As I make my way through the best film nominees on DVD, I came to Birdman, the actual winner. I went into this with mixed emotions, as I love Stone and Watts, fine Galifinakis incredibly likable, miss Norton's power and have always felt rather negatively about Keaton. Ironically, the tone of the film plays into Keaton's every man demeanor. As I would find out, the actors chosen for each role, in many ways mirrored their fictional counterparts. This works and it doesn't.
As I repeat always, I don't read or watch reviews before seeing a movie, but afterwards, I try to pour over as many as I can. I also like to read about what might have inspired the director, which in this case was a Raymond Carver short story. The movie plays out, much like the story, which is somewhat confusing, because an adaptation of the play is what the movie centers on. The first thing I noticed when reading reviews and especially interviews, is that the director, the highly talented Alejandro Inarritu, has an ego that is second to none. He hates superheroes, he seems to pity plays and has some disdain for just how hard it is to stay relevant in today's world. If he wasn't in Hollywood, we'd all let out a loud "Awwww." He is though and Keaton is Beetlejuice and he tried so hard in Burton's nightmare attempt at Batman. Inarritu claims Birdman's disappearance in 1992 had nothing to do with Keaton's last big role as the "Caped Crusader" in 1992, but we all know better.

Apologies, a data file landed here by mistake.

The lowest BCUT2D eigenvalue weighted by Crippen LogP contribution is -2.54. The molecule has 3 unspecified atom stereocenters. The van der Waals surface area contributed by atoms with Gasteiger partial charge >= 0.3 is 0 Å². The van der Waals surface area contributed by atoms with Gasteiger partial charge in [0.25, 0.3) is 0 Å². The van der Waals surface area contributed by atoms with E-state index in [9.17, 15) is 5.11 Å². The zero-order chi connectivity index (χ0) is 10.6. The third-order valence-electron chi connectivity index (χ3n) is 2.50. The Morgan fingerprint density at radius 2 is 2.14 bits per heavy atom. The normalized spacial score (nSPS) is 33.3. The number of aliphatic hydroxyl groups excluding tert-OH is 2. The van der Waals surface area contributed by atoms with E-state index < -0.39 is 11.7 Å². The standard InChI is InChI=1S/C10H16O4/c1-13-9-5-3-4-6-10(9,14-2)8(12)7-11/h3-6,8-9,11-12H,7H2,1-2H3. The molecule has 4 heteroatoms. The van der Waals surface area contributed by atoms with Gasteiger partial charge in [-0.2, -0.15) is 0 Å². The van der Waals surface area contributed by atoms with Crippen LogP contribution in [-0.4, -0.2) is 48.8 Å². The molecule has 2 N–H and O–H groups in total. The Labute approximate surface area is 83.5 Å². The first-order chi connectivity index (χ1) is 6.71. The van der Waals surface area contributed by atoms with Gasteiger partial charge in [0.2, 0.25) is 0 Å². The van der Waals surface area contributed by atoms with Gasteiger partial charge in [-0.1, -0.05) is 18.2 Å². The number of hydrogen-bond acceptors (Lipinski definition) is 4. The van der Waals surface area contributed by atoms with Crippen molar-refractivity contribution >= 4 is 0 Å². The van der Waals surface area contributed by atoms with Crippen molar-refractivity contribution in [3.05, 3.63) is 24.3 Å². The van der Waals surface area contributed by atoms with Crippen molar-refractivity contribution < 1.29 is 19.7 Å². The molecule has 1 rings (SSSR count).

The movie pokes fun at so many Hollywood cliches and reeks of Altman's Short Cuts and The Player and this is where I don't get the confusion. The film is nothing, but in-joke after in-joke about the life. In backgrounds we see posters for Superman, a billboard with Tom Hanks on Broadway and quotes from Shakespeare by a bum, right after a critic displays her power. There are heated exchanges where both parties are right and in being correct, both prove wrong. This is life, nothing complex about it. The movie uses a film gimmick, which I must admit, I didn't even notice after the first 25 minutes. Those 25 were headache inducing. Then of course, there is the drumbeat soundtrack which is so out of place and so noticeable you almost have to smile when you see the drummer casually performing in the middle of a janitor's closet or stage prop room. Yes, the movie is that tacky. I refrain from using the term cliche, because I've been told I'm overusing it.
What amazes me in reading all the reviews, interviews and press clippings is that nobody has mention Death of a Salesman, which this film resembles in that it is a tragedy. Sure, it's dark comedy, but it's also a tragedy in the Greek sense. Another omission by these experts is the most obvious symbolism and that is the Phoenix, rising from the ashes. If you've seen it, it might make one scene in particular make a whole lot of sense.
The new standard is ambiguous endings, which allow the viewer to draw their own conclusion, but what the director fails to acknowledge in his disdain for action movies and social media popularity, is that the average person isn't capable. In an era of people telling everyone who doesn't like something they simply don't understand it, Inarritu has played into that same thing he hates, promoting it all the way to an Oscar win. The irony is that the virtue of ignorance is the very thing which made this film a success, because those who see through it's "complexities," realize it's all been done before and better, but not with the obvious clues pointing us to what we as a culture embrace...familiarity.